He flew through nearer astral realms and beheld spirits of the dead, some lost in  false bliss and others lost in equally false torment. Those realms could not hold him and he probed beyond the nearer realms and glimpsed the maelstrom of time itself. Lean and hungry Hounds of Tindalos stalked the edge of the maelstrom, he spoke to those things, telling them the time and place to slay his earthly enemies. That vague scent was enough for the tindalosi, they leaped into the vortex to find their prey.

    Alhazrad guided his spirit sideways into the lands of dream. There he marveled at great shantaks on the wing and was briefly entertained by the antics of playful zoogs. Then he watched as the zoogs devoured a lone traveler and his amusement became revulsion.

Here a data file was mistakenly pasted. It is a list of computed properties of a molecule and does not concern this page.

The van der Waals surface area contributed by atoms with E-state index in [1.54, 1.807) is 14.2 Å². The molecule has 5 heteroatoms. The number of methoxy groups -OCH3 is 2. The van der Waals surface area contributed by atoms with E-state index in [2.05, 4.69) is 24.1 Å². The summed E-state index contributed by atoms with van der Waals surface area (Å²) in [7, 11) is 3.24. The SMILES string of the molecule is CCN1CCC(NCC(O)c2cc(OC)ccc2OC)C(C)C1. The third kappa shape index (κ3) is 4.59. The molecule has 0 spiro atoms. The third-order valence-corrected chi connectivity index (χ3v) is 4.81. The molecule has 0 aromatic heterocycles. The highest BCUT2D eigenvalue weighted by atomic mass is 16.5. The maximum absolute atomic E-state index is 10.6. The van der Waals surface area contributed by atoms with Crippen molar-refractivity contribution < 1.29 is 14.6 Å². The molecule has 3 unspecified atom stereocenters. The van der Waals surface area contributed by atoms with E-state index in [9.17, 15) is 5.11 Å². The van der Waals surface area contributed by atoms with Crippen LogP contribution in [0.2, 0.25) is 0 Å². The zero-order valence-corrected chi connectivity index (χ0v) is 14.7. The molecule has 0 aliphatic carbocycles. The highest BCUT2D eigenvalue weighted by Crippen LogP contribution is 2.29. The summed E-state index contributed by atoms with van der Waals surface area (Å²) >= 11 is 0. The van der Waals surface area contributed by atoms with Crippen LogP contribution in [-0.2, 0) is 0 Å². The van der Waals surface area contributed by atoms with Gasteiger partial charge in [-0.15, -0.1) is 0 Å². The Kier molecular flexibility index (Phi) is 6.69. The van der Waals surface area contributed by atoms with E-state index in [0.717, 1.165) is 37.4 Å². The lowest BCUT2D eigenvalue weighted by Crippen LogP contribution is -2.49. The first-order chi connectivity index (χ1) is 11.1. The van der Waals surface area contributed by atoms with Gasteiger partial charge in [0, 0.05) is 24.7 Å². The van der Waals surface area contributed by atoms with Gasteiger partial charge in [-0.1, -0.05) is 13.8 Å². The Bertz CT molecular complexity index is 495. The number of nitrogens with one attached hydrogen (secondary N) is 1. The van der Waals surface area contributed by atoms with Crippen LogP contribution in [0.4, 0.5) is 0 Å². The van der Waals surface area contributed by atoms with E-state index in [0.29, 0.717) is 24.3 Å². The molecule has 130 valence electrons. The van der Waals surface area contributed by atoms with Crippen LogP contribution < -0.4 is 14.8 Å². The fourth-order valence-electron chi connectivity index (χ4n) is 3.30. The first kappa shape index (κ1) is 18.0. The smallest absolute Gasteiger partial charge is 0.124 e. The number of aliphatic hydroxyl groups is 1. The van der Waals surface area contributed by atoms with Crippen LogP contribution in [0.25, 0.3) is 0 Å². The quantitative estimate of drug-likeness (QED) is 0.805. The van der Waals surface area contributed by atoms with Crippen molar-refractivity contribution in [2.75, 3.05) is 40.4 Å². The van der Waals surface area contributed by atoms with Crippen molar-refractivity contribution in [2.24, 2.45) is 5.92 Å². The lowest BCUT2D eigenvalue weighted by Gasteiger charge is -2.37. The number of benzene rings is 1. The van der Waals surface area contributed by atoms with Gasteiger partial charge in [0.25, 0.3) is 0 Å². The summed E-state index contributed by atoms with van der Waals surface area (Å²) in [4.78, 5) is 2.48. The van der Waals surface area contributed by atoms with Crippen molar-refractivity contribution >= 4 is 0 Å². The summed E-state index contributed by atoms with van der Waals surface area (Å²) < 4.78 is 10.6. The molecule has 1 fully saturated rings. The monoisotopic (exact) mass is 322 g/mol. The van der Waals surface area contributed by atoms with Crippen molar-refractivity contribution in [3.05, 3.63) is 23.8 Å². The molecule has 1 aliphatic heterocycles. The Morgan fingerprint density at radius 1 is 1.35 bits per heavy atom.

He left the dreamlands and returned to the plane of earth. He sent his spirit to the very bottom of the sea where he stood with Mother Hydra and her daughters before the sunken tomb of Great Cthulhu. He felt a call from the sepulchre and he entered within, his spirit passing through the stone like mist. There he beheld the corpse of Great Cthulhu, a mountain of alien flesh that was dead but still dreaming. That dreaming essence of Cthulhu flowed out to touch him and something attached itself to Alhazrad, pain ripped through both his astral and corporeal forms.

     The agony shattered the spell and sent the sorcerer's soul crashing back to his body. Alhazrad  came to his senses with the morning light, the black lotus had long since burnt out, the sigils and diagrams on the floor were smudged from the convulsions that had wracked his body through the night. But something had changed in Alhazrad, as though a veil had been lifted from his eyes, he perceived certain angles were corridors leading to other worlds where other things gazed hatefully upon mankind. The were also changes in his physical form, but Alhazrad decided it would be best to hide those from curious eyes and bound himself with rags as though he were a leper. For those new parts of himself fought for control and they were so very hungry.

Thursday, September 20, 2012

The Dark Mother